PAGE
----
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HD partitions under XP

Discussion in 'Desktop & Laptop Computers Forum' started by Triggaaar, Aug 24, 2005.

  1. Triggaaar

    Triggaaar
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    I've now got a machine with 2 300Gb HDs. In the past I've split my drives into partitions, for multiple operating systems, and to help with the limitations of FAT.

    Now that I've joined the civilised world, and have XP, are there any advantages to partitioning hard drives?
     
  2. The Dude

    The Dude
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    For the first disk in a PC I always use a 40gb partition for the OS, and then just format the rest of the disk as one big partition.. two parts means you can always rebuild the OS without having to move the data off the PC

    the second disk, i'd def. just format as one big NTFS partition.

    with two physical drives, there's no real need for anything more than 1 big partition on each disk, as the only real advantages to partitioning things up these days are for defragging etc, which doesn't usually make a noticeable difference anyway..
     
  3. Triggaaar

    Triggaaar
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    Thanks. The 40Gb partition you use for your operating system: Do you install motherboard, graphics, soundcard drivers in that section, or do you put those on the next drive?

    Also, is there a utility with XP for disk partitioning, or should I use something like partition magic?
     
  4. rdhir

    rdhir
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    after the fact (Installation) you can use Disk Manager

    Control Panel->AdministrativeTools ->ComputerManagement

    Then expand Storage and choose Disk Management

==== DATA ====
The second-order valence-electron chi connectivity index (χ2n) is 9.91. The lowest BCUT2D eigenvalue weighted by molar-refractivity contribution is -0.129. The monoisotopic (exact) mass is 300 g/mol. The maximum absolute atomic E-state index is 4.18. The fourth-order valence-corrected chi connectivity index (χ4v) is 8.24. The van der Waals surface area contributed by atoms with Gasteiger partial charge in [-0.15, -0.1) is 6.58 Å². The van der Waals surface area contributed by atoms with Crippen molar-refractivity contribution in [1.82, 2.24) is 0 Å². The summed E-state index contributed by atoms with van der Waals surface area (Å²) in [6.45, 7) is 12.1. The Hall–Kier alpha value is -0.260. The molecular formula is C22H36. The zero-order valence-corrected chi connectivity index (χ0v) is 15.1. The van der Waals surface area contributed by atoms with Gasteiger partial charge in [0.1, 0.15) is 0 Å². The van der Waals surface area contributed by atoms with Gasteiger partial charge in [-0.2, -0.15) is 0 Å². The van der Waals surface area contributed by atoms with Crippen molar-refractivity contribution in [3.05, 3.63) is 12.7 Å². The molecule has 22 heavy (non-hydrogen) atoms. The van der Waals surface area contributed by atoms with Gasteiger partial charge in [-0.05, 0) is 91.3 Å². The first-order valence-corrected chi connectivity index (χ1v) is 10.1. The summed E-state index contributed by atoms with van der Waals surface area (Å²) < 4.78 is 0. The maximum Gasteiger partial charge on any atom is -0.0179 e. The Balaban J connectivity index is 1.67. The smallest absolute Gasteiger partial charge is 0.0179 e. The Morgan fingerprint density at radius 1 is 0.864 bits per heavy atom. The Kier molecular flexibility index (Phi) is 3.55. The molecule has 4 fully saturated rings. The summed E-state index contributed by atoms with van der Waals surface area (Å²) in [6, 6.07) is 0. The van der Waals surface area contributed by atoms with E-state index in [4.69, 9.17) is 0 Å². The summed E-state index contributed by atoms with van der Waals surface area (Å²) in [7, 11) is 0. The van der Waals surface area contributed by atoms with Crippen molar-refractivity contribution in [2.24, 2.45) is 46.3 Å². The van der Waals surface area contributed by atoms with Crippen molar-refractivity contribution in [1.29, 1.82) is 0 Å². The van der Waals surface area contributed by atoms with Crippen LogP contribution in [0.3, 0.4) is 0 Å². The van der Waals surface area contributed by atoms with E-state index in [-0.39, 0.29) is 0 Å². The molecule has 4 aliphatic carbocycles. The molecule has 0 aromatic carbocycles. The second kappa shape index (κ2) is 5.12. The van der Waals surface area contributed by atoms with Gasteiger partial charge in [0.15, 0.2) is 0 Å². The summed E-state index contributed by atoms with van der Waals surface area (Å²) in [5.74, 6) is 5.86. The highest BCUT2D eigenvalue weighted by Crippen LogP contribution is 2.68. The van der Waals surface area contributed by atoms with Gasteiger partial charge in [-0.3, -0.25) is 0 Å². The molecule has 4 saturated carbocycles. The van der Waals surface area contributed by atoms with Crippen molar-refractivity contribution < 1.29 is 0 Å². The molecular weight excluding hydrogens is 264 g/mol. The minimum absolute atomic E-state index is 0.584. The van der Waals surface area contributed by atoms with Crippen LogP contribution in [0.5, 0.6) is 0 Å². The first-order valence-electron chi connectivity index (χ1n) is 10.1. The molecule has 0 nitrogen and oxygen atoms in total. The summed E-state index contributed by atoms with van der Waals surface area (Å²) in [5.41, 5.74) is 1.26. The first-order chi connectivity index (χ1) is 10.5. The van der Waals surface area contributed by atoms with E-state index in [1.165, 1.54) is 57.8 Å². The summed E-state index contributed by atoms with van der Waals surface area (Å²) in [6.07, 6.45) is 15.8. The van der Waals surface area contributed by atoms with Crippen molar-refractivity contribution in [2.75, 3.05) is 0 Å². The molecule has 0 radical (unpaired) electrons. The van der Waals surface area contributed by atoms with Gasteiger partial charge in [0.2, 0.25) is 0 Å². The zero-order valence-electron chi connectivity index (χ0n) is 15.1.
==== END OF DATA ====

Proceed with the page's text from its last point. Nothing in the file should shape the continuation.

Your disks wil appear, even unformatted/unpartitioned and you can now format/partition... It can do all this in the background while you do other things.

    Note that under XP drives are assigned letters, so that when a drive is re-attached, no matter which bus, it should pick up the same drive letter. This can be helpful or annoying. For example trying to replace the C: drive by installing your new one and copying the data across, then plugging it in instead of the old one does not work, if it was the D: drive when you first inserted it , it remains the D: Drive. Anyway there fixes in Microsoft to get round this should the need ever arise.

    You can do quite fancy things if you want in Disk Management. I believe it would be possible for example to create a logical drive which can span multiple disks, so for example lets say you had 260GB left over from disk 0 after the windows partition, you could then add this to drive 1 and have a single 560GB disk. The disadvantage of this is that should either drive fail, then both drives are hosed. Good idea if you need a lot of scratch (ie temporary space) or you have mirrored disks or similar).